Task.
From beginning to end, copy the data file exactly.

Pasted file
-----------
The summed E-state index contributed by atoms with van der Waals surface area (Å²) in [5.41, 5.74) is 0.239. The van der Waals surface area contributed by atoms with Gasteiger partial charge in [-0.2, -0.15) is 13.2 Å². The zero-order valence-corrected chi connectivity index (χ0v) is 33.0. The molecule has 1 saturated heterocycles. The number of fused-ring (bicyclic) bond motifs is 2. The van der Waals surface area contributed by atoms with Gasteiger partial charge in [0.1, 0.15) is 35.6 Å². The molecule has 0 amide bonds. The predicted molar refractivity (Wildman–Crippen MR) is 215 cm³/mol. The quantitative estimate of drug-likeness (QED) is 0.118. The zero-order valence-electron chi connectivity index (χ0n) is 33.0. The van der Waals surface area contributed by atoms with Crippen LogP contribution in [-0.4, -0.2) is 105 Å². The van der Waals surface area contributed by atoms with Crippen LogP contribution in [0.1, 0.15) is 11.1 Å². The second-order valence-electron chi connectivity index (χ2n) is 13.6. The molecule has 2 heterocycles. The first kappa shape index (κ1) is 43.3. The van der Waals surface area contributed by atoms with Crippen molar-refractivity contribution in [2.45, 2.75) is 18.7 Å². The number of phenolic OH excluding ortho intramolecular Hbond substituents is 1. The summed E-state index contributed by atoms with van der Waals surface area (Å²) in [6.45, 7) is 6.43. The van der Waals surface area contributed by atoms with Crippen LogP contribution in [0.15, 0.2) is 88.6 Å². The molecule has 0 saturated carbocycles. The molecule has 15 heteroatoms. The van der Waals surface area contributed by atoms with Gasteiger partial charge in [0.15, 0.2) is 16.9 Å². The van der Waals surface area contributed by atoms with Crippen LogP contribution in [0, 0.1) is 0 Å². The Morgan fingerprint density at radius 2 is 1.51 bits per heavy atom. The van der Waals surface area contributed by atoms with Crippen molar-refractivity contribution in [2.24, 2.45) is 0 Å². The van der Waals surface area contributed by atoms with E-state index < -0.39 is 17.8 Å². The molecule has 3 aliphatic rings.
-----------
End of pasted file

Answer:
The summed E-state index contributed by atoms with van der Waals surface area (Å²) in [5.41, 5.74) is 0.239. The van der Waals surface area contributed by atoms with Gasteiger partial charge in [-0.2, -0.15) is 13.2 Å². The zero-order valence-corrected chi connectivity index (χ0v) is 33.0. The molecule has 1 saturated heterocycles. The number of fused-ring (bicyclic) bond motifs is 2. The van der Waals surface area contributed by atoms with Gasteiger partial charge in [0.1, 0.15) is 35.6 Å². The molecule has 0 amide bonds. The predicted molar refractivity (Wildman–Crippen MR) is 215 cm³/mol. The quantitative estimate of drug-likeness (QED) is 0.118. The zero-order valence-electron chi connectivity index (χ0n) is 33.0. The van der Waals surface area contributed by atoms with Crippen LogP contribution in [-0.4, -0.2) is 105 Å². The van der Waals surface area contributed by atoms with Crippen LogP contribution in [0.1, 0.15) is 11.1 Å². The second-order valence-electron chi connectivity index (χ2n) is 13.6. The molecule has 2 heterocycles. The first kappa shape index (κ1) is 43.3. The van der Waals surface area contributed by atoms with Crippen molar-refractivity contribution in [2.45, 2.75) is 18.7 Å². The number of phenolic OH excluding ortho intramolecular Hbond substituents is 1. The summed E-state index contributed by atoms with van der Waals surface area (Å²) in [6.45, 7) is 6.43. The van der Waals surface area contributed by atoms with Crippen LogP contribution in [0.15, 0.2) is 88.6 Å². The molecule has 0 saturated carbocycles. The molecule has 15 heteroatoms. The van der Waals surface area contributed by atoms with Gasteiger partial charge in [0.15, 0.2) is 16.9 Å². The van der Waals surface area contributed by atoms with Crippen LogP contribution in [0, 0.1) is 0 Å². The Morgan fingerprint density at radius 2 is 1.51 bits per heavy atom. The van der Waals surface area contributed by atoms with Crippen molar-refractivity contribution in [2.24, 2.45) is 0 Å². The van der Waals surface area contributed by atoms with E-state index < -0.39 is 17.8 Å². The molecule has 3 aliphatic rings.